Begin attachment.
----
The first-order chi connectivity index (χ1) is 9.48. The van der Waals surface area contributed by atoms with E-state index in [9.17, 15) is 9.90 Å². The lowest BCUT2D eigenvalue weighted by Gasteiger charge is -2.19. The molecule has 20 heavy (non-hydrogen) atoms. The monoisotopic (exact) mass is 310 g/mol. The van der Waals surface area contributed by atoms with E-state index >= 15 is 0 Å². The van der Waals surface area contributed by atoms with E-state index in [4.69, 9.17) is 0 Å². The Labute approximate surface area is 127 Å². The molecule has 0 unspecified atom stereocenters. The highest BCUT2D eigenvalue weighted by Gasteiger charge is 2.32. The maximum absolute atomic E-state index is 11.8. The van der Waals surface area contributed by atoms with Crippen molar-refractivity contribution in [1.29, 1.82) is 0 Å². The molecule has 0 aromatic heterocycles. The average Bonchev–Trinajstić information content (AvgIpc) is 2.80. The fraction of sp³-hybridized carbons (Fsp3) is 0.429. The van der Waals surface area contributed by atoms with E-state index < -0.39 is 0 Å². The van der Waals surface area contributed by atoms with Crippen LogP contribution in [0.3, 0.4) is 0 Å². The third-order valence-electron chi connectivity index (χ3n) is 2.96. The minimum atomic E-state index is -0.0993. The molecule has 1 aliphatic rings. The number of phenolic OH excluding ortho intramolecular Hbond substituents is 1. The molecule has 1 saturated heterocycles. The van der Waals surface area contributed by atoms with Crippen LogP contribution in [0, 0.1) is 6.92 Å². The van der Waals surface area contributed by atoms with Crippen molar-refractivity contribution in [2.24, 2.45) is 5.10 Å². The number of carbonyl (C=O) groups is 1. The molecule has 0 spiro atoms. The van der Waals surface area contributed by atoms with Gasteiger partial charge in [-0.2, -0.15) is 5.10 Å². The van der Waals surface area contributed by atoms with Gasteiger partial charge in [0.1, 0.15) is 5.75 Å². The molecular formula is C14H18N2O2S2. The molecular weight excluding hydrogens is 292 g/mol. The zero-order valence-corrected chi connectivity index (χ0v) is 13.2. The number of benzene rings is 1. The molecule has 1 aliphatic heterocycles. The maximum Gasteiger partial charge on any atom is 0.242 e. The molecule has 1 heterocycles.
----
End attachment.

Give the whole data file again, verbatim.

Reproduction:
The first-order chi connectivity index (χ1) is 9.48. The van der Waals surface area contributed by atoms with E-state index in [9.17, 15) is 9.90 Å². The lowest BCUT2D eigenvalue weighted by Gasteiger charge is -2.19. The molecule has 20 heavy (non-hydrogen) atoms. The monoisotopic (exact) mass is 310 g/mol. The van der Waals surface area contributed by atoms with E-state index >= 15 is 0 Å². The van der Waals surface area contributed by atoms with E-state index in [4.69, 9.17) is 0 Å². The Labute approximate surface area is 127 Å². The molecule has 0 unspecified atom stereocenters. The highest BCUT2D eigenvalue weighted by Gasteiger charge is 2.32. The maximum absolute atomic E-state index is 11.8. The van der Waals surface area contributed by atoms with Crippen molar-refractivity contribution in [1.29, 1.82) is 0 Å². The molecule has 0 aromatic heterocycles. The average Bonchev–Trinajstić information content (AvgIpc) is 2.80. The fraction of sp³-hybridized carbons (Fsp3) is 0.429. The van der Waals surface area contributed by atoms with E-state index < -0.39 is 0 Å². The van der Waals surface area contributed by atoms with Crippen LogP contribution in [0.3, 0.4) is 0 Å². The third-order valence-electron chi connectivity index (χ3n) is 2.96. The minimum atomic E-state index is -0.0993. The molecule has 1 aliphatic rings. The number of phenolic OH excluding ortho intramolecular Hbond substituents is 1. The molecule has 1 saturated heterocycles. The van der Waals surface area contributed by atoms with Crippen LogP contribution in [0, 0.1) is 6.92 Å². The van der Waals surface area contributed by atoms with Crippen molar-refractivity contribution in [2.24, 2.45) is 5.10 Å². The number of carbonyl (C=O) groups is 1. The molecule has 0 spiro atoms. The van der Waals surface area contributed by atoms with Gasteiger partial charge in [-0.2, -0.15) is 5.10 Å². The van der Waals surface area contributed by atoms with Gasteiger partial charge in [0.1, 0.15) is 5.75 Å². The molecular formula is C14H18N2O2S2. The molecular weight excluding hydrogens is 292 g/mol. The zero-order valence-corrected chi connectivity index (χ0v) is 13.2. The number of benzene rings is 1. The molecule has 1 aliphatic heterocycles. The maximum Gasteiger partial charge on any atom is 0.242 e. The molecule has 1 heterocycles.